Mount Hood National Forest encompasses a total area of about 1.1 million acres of land that is located in the Cascade Mountain Range of northwestern Oregon. Other places close to the forest include Gresham, Hood River, and Portland. Access to the park can be gained using two main roads, US 26 and US 35.
The land where the forest sits was designated as a national forest on July 1, 1908, and the forest is managed by the U.S. Forest Service. Mount Hood National Forest offers its visitors several fascinating attractions some of which include Timberline Lodge which was built in 1937 on Mount Hood. The forest is also home to almost 200,000 acres of designated wilderness land that includes Mount Hood Wilderness, Olallie Scenic Area, and a remote lake basin.
The forest has many other bodies of water including Rock Creek Reservoir, Trillium Lake, Timothy Lake, and Lost Lake. Other attractions to the forest include portions of the Old Oregon Trail including Barlow Road. Besides these attractions, the forest also offers other man-made amenities including one cabin, 20 day-use sites, trails, scenic drives, and a lookout tower.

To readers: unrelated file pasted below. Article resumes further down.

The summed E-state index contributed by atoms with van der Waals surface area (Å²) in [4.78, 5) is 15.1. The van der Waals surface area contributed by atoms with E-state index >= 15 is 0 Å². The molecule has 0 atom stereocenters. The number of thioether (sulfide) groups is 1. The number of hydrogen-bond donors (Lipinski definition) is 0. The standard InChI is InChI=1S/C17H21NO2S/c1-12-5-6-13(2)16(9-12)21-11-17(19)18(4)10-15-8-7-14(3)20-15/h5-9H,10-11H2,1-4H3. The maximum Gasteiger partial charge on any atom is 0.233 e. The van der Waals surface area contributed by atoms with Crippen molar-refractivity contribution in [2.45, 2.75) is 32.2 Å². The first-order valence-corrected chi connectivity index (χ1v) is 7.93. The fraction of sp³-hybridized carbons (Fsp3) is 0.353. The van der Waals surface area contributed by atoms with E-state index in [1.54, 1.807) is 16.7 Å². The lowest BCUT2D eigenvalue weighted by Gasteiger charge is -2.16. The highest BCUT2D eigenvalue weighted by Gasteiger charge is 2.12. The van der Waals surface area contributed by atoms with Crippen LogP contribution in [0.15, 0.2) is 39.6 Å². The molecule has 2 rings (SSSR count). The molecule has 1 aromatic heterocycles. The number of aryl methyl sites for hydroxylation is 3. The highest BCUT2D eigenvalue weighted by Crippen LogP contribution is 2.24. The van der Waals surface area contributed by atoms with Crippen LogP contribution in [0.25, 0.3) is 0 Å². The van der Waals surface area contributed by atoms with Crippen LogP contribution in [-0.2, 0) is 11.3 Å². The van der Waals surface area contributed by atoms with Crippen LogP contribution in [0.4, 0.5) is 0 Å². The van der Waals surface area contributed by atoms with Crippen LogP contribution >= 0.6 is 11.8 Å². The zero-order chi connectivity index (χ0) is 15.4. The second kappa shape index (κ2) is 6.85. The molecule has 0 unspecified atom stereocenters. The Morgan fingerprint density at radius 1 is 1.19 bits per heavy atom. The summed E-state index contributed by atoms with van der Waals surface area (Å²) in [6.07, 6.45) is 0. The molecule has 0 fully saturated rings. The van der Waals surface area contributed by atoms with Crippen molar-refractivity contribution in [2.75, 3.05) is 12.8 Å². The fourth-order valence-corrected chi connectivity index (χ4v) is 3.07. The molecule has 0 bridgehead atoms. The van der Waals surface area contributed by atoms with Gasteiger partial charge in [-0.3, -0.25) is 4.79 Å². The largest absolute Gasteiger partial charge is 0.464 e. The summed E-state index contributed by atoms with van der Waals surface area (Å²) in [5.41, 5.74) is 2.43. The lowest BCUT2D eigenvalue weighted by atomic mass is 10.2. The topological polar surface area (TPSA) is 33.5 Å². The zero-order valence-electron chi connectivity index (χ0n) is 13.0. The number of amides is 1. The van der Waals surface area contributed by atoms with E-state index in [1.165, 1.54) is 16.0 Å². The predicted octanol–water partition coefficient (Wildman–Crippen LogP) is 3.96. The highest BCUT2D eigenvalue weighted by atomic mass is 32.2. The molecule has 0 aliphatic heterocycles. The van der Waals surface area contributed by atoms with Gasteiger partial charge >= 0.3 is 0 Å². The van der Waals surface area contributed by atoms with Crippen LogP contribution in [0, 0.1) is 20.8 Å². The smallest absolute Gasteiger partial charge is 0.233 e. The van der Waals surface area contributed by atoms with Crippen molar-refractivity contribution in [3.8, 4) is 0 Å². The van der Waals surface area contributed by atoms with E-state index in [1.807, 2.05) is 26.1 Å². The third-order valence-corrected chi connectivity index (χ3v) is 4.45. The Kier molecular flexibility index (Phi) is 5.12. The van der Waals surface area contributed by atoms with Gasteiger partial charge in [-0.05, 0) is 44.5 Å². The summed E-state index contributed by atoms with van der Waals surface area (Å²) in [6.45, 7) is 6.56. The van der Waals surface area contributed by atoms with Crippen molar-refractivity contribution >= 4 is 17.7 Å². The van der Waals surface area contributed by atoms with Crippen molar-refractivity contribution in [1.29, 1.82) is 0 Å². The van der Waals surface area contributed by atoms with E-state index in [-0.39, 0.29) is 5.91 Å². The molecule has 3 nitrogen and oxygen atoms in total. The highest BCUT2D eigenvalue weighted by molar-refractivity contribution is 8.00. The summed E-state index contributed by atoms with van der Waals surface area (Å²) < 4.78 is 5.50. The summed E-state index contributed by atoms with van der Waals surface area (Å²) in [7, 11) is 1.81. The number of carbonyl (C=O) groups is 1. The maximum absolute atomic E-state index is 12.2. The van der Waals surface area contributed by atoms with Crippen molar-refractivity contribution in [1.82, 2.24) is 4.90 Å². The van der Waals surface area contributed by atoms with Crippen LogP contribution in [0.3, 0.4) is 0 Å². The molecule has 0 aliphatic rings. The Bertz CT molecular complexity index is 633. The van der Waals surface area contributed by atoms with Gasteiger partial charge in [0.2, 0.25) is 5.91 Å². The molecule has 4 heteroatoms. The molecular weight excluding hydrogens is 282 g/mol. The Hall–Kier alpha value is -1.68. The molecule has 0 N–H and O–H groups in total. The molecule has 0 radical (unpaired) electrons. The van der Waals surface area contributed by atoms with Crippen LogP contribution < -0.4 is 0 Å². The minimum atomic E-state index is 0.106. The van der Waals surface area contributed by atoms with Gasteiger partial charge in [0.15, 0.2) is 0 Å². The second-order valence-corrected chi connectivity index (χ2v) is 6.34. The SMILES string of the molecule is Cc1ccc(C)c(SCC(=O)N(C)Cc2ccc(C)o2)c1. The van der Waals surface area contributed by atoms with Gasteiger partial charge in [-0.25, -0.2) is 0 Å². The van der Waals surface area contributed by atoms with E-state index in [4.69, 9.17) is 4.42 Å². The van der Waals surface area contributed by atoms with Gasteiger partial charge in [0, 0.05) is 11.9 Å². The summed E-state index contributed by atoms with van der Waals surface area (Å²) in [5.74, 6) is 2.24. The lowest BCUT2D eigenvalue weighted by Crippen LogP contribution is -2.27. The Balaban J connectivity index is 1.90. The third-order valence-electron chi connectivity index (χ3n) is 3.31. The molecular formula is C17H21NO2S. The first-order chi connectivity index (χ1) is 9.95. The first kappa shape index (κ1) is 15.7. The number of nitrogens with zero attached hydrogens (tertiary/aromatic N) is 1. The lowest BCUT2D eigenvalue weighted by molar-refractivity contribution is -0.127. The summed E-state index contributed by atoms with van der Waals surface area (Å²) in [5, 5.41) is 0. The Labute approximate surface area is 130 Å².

These amenities can be used to enjoy several fun and relaxing activities like fishing, camping, rafting, mountain biking, ORV riding, hiking, horseback riding, snowboarding, snowmobiling, mountain climbing, boating, mushroom collecting, cross-country and downhill skiing, and berry picking. Visitors to Mount Hood National Forest can bring their dogs into the park although the management of the forest expects that dog owners will follow basic forest rules.
Some of the basic forest rules include ensuring that the dog owner supervises their dog at all times and this includes ensuring that their dog does not venture into dog-restricted areas of the forest. Additionally, dog owners are expected to immediately clean up after their dogs and dispose of the solid waste correctly.